Guidelines for buying a used 5X7 camera : LUSENET : Large format photography : One Thread

I am about to buy an old 5X7 camera for landscape photography and for analysis of WW1 aircraft structures through computer analysis using high quality photographs.

Although I know bellows travel is a consideration what is the norm? Is there any type of lens attachment I should be looking for? Basically what I would like to know is what type of 5X7 camera should I avoid? I would like to buy something basic that I could improve on by buying a set of high quality lenses. I already know which lenses would be suitable.

Peter McHugh

-- Peter McHugh (, February 22, 2001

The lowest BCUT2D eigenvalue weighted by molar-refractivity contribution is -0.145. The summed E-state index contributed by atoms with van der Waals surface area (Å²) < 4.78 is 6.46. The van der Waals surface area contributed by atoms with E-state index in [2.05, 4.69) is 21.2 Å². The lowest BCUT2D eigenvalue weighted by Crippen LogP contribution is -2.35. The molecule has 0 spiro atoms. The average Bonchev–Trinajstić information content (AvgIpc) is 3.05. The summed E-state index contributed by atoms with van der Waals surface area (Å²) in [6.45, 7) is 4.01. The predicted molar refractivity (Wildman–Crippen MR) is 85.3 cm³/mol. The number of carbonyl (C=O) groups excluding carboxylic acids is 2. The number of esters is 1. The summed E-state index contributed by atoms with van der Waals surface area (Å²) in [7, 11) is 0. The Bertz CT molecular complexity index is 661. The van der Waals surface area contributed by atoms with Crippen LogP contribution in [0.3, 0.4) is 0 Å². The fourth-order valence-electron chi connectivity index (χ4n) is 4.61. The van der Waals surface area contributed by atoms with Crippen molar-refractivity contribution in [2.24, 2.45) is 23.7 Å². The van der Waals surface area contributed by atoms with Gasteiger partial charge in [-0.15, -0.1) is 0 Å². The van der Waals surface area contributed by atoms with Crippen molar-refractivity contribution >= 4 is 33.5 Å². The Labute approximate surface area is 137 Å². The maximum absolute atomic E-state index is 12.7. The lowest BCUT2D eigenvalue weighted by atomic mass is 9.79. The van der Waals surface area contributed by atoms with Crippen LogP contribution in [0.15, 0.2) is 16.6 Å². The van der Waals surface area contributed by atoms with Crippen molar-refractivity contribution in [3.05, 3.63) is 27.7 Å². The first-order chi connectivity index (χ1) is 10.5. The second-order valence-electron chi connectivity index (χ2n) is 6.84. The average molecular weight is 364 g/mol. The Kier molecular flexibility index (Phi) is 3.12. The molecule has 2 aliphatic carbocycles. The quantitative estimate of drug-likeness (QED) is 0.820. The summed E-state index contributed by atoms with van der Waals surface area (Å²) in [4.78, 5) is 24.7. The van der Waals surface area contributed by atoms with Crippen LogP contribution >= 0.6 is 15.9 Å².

Bellows extension on older 5x7 cameras is usually between 15" and 25", I don't believe there is a norm, but you will never regret having a lot of bellows extension. Old 5x7's come in many varieties, ages, and conditions and everyone has their favorite. Look for light-tight bellows, rigid bodies, convenience of controls, generous lens board, and lack of abuse. Any older camera may need repairs or tune up to put it in top shape. Old wooden cameras may get loose and wobbly with age but can often be tuned and tightened. Wooden flat bed field cameras are a little more convenient to transport than monorails. I have always liked the Burke & James wood field cameras (grey paint over maple wood)--a good value and easy to resell......

-- C. W. Dean (, February 22, 2001.

Burke and James are good, Agfa Ansco are better, as long as you get them with the front tilt. But I agree with the previous poster, make sure you look the thing over good before you buy it. The preferable thing would be to buy it on spec, meaning that if it wasn't right for you then you could take it back. Kevin

-- Kevin Kolosky (, February 22, 2001.